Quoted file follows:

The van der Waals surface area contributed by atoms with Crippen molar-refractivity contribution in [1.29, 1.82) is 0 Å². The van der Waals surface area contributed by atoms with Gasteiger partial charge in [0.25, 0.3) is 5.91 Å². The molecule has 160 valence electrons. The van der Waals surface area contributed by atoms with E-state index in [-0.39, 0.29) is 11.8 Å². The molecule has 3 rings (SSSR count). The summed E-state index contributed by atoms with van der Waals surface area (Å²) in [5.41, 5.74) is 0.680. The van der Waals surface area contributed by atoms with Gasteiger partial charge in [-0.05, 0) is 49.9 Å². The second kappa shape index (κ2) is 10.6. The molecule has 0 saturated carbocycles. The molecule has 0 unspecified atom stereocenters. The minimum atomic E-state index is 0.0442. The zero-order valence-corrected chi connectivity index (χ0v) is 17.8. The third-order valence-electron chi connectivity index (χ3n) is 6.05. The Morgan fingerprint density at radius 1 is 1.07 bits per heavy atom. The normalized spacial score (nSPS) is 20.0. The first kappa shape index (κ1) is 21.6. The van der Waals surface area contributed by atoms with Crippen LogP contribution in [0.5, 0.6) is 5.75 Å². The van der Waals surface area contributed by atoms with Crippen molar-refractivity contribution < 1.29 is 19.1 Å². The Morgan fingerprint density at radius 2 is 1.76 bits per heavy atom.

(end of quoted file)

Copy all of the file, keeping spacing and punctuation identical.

The van der Waals surface area contributed by atoms with Crippen molar-refractivity contribution in [1.29, 1.82) is 0 Å². The van der Waals surface area contributed by atoms with Gasteiger partial charge in [0.25, 0.3) is 5.91 Å². The molecule has 160 valence electrons. The van der Waals surface area contributed by atoms with E-state index in [-0.39, 0.29) is 11.8 Å². The molecule has 3 rings (SSSR count). The summed E-state index contributed by atoms with van der Waals surface area (Å²) in [5.41, 5.74) is 0.680. The van der Waals surface area contributed by atoms with Gasteiger partial charge in [-0.05, 0) is 49.9 Å². The second kappa shape index (κ2) is 10.6. The molecule has 0 saturated carbocycles. The molecule has 0 unspecified atom stereocenters. The minimum atomic E-state index is 0.0442. The zero-order valence-corrected chi connectivity index (χ0v) is 17.8. The third-order valence-electron chi connectivity index (χ3n) is 6.05. The Morgan fingerprint density at radius 1 is 1.07 bits per heavy atom. The normalized spacial score (nSPS) is 20.0. The first kappa shape index (κ1) is 21.6. The van der Waals surface area contributed by atoms with Crippen LogP contribution in [0.5, 0.6) is 5.75 Å². The van der Waals surface area contributed by atoms with Crippen molar-refractivity contribution < 1.29 is 19.1 Å². The Morgan fingerprint density at radius 2 is 1.76 bits per heavy atom.